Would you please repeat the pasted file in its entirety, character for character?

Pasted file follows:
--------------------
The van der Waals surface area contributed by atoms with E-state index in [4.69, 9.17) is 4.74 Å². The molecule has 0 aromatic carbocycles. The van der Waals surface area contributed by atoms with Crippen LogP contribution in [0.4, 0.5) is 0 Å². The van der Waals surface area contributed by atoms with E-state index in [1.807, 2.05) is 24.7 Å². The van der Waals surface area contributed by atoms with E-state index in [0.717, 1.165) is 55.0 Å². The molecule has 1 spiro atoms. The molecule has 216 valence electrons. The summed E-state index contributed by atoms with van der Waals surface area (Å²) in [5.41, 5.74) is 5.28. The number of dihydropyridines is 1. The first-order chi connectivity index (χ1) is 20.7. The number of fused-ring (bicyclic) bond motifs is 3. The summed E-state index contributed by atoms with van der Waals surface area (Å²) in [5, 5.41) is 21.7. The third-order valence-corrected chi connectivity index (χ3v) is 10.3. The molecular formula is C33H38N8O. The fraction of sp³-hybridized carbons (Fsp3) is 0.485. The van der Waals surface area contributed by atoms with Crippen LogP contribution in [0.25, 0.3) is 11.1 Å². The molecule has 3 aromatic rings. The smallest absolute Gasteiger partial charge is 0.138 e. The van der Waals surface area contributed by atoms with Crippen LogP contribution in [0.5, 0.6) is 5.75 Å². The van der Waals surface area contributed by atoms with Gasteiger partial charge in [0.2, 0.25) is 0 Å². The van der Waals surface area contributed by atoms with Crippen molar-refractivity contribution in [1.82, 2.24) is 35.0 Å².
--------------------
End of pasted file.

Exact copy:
The van der Waals surface area contributed by atoms with E-state index in [4.69, 9.17) is 4.74 Å². The molecule has 0 aromatic carbocycles. The van der Waals surface area contributed by atoms with Crippen LogP contribution in [0.4, 0.5) is 0 Å². The van der Waals surface area contributed by atoms with E-state index in [1.807, 2.05) is 24.7 Å². The van der Waals surface area contributed by atoms with E-state index in [0.717, 1.165) is 55.0 Å². The molecule has 1 spiro atoms. The molecule has 216 valence electrons. The summed E-state index contributed by atoms with van der Waals surface area (Å²) in [5.41, 5.74) is 5.28. The number of dihydropyridines is 1. The first-order chi connectivity index (χ1) is 20.7. The number of fused-ring (bicyclic) bond motifs is 3. The summed E-state index contributed by atoms with van der Waals surface area (Å²) in [5, 5.41) is 21.7. The third-order valence-corrected chi connectivity index (χ3v) is 10.3. The molecular formula is C33H38N8O. The fraction of sp³-hybridized carbons (Fsp3) is 0.485. The van der Waals surface area contributed by atoms with Crippen LogP contribution in [0.25, 0.3) is 11.1 Å². The molecule has 3 aromatic rings. The smallest absolute Gasteiger partial charge is 0.138 e. The van der Waals surface area contributed by atoms with Crippen LogP contribution in [0.5, 0.6) is 5.75 Å². The van der Waals surface area contributed by atoms with Gasteiger partial charge in [0.2, 0.25) is 0 Å². The van der Waals surface area contributed by atoms with Crippen molar-refractivity contribution in [1.82, 2.24) is 35.0 Å².